As the price of SSDs continues to drop, and capacity continues to increase, we show you what you need to know to make an informed choice when buying a new PC or laptop.
What is an SSD?
SSD stands for Solid-state Storage Device. It's basically a hard drive that uses solid-state memory to store data. SSDs do the same thing as a conventional hard drive, but there is one crucial difference, these are devices which don't have any mechanical parts. Unlike a traditional HDD, SSD's don't store data on spinning parts, but use flash memory chips instead, similar to that of a computer's RAM, or a removable USB drive.
Why you need an SSD!
Do you want ultra-fast storage? Then why not go SSD, you'll thank yourself later. At speeds of up to 10 times faster, you'd be mad not to. Consider how much better it would be if you could read and write data at ultra fast speeds. System performance in the past has always been about the speed of your CPU & memory. SSDs however, can have a massive impact, making boot up times a blessing, while opening applications happens at the blink of the eye.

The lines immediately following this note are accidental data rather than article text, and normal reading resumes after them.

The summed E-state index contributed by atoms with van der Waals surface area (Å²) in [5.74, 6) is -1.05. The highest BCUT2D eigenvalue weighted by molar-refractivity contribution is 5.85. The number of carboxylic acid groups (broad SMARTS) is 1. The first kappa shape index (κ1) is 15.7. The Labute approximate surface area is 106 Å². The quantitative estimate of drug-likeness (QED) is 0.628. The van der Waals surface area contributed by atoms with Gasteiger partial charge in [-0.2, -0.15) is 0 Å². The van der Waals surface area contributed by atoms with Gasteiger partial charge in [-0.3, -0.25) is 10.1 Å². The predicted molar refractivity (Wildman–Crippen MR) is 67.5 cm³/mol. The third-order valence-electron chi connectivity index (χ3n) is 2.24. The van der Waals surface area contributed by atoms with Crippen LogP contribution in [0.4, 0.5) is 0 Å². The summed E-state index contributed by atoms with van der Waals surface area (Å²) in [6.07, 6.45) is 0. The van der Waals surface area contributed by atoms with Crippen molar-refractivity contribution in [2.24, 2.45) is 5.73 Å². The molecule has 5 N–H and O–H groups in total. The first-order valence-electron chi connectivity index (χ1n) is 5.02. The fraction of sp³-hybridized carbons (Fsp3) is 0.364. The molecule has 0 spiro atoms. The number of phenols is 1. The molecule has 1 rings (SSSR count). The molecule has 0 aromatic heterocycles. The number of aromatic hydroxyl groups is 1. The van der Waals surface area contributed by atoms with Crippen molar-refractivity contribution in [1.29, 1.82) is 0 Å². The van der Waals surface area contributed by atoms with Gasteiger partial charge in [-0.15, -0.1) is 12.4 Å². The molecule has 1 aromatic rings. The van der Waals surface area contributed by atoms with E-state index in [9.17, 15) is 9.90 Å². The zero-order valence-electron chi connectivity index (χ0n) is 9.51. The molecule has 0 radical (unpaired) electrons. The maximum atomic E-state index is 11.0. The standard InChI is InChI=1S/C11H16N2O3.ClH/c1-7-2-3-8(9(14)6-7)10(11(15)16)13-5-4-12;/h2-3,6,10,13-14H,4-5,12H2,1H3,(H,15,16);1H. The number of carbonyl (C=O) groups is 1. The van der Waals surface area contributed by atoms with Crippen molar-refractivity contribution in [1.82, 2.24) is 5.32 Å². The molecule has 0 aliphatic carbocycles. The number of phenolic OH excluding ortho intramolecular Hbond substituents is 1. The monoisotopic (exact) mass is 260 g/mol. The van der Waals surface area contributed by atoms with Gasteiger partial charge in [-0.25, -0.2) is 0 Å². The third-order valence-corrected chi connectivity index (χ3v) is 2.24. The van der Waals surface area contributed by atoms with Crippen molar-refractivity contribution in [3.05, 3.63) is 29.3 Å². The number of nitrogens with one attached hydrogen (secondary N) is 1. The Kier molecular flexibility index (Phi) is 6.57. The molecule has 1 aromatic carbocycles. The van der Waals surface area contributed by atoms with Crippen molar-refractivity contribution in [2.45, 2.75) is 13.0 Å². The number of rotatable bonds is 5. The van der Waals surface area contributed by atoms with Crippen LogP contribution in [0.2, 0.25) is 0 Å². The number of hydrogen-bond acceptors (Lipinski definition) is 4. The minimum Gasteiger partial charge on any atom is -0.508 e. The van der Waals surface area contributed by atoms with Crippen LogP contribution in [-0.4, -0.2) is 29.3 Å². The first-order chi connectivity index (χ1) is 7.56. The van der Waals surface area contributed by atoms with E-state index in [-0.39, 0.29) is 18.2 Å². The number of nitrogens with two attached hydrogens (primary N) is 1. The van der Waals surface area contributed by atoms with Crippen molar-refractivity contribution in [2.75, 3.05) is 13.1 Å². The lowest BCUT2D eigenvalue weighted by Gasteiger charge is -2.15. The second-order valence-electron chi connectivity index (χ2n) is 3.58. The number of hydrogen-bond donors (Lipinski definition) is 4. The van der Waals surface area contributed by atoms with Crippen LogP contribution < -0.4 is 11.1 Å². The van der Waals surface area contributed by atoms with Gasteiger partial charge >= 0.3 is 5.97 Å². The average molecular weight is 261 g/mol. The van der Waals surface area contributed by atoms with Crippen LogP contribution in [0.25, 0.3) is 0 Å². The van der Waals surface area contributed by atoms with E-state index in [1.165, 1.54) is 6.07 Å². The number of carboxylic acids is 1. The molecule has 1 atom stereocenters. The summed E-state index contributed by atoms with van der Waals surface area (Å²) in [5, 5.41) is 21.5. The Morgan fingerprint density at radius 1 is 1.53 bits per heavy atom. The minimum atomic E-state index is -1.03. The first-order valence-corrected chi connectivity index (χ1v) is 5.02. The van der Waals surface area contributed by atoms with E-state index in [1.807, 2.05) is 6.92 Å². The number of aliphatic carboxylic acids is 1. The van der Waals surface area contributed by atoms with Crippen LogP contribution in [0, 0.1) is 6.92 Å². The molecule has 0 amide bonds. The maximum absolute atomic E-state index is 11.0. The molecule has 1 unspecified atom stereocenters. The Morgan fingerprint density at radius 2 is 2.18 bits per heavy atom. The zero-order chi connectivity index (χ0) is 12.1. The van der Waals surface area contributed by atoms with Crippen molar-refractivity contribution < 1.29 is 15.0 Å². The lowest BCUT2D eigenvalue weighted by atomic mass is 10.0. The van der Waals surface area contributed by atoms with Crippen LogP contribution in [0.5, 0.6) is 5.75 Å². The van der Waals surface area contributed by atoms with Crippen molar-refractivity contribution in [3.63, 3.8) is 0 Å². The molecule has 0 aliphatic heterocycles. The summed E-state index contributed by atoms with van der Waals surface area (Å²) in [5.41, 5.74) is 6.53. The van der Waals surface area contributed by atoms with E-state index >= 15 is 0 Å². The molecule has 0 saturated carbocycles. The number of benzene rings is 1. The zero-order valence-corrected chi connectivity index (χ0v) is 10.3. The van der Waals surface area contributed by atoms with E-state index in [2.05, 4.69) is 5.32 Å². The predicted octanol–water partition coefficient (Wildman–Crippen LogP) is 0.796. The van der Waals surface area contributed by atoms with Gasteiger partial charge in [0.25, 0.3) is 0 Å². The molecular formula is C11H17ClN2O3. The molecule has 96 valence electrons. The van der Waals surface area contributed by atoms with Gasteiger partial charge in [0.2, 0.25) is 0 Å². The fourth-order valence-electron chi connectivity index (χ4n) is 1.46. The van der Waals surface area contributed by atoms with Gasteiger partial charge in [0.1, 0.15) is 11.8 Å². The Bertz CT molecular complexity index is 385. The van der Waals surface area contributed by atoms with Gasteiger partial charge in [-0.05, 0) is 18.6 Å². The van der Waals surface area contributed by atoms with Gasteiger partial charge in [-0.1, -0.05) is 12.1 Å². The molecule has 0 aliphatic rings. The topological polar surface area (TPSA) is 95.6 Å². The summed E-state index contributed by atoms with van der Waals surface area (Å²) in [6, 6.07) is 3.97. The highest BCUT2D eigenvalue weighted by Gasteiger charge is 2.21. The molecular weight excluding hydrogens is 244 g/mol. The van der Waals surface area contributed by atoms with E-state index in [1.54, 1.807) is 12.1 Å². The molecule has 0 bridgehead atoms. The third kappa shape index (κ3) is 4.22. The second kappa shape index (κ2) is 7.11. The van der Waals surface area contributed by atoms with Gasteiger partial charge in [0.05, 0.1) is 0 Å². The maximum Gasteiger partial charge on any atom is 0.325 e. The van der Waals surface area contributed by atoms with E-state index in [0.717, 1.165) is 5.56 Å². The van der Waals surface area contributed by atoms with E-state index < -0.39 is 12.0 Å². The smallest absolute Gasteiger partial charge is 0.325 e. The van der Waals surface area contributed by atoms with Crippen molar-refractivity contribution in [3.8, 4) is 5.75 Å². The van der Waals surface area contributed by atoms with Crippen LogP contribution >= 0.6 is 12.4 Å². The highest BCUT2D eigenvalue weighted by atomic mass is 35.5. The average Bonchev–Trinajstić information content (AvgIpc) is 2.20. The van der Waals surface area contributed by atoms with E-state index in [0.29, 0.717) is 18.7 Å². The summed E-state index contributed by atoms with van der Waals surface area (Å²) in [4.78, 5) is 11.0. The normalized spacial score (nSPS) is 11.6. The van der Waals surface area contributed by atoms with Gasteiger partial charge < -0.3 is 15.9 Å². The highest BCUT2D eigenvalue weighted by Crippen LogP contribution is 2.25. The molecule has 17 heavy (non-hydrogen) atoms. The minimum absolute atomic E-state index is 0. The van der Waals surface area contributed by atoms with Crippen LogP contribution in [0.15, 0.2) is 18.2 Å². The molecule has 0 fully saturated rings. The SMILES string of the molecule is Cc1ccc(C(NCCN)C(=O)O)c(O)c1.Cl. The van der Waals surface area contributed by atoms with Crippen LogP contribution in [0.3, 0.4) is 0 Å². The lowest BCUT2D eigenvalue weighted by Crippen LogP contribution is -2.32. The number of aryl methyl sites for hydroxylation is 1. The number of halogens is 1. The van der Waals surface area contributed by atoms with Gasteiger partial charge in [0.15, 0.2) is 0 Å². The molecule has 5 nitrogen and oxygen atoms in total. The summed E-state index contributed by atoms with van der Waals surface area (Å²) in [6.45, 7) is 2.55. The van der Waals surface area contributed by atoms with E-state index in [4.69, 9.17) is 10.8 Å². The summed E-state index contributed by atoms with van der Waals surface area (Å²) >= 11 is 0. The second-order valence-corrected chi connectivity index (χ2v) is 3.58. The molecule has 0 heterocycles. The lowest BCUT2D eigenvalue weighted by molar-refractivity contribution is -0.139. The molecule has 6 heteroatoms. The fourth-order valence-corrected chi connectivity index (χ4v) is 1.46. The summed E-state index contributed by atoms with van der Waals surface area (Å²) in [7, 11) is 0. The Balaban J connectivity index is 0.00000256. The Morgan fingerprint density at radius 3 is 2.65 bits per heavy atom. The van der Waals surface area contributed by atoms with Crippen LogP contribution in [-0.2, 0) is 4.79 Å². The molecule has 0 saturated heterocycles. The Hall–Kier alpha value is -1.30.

In fact, all your Windows (and Mac) day-to-day activities will benefit from a massive injection of SSD magic.
SSD prices are now as cheap as chips (literally). It's now possible to pick up a 60GB SSD for less than £60, plenty of space to install your favorite OS and a selection of your favourite apps. The transfer of all your old data and OS is an easy job with freeware applications available to clone your drive, so the hassle of reinstalling your whole PC to have the fast speeds of SSD is easily avoided.
Some benefits include:
- No defragging.
- File indexing can be turned off, speeding your computer up even more.
And by the way - don't buy a SATA3 SSD if your Motherboard only supports SATA2! It will be a waste of your money!
We have now moved all our office machines over to SSD and the improvements have been amazing, well worth the buy. And don't forget - this is a great upgrade for both laptops and desktops.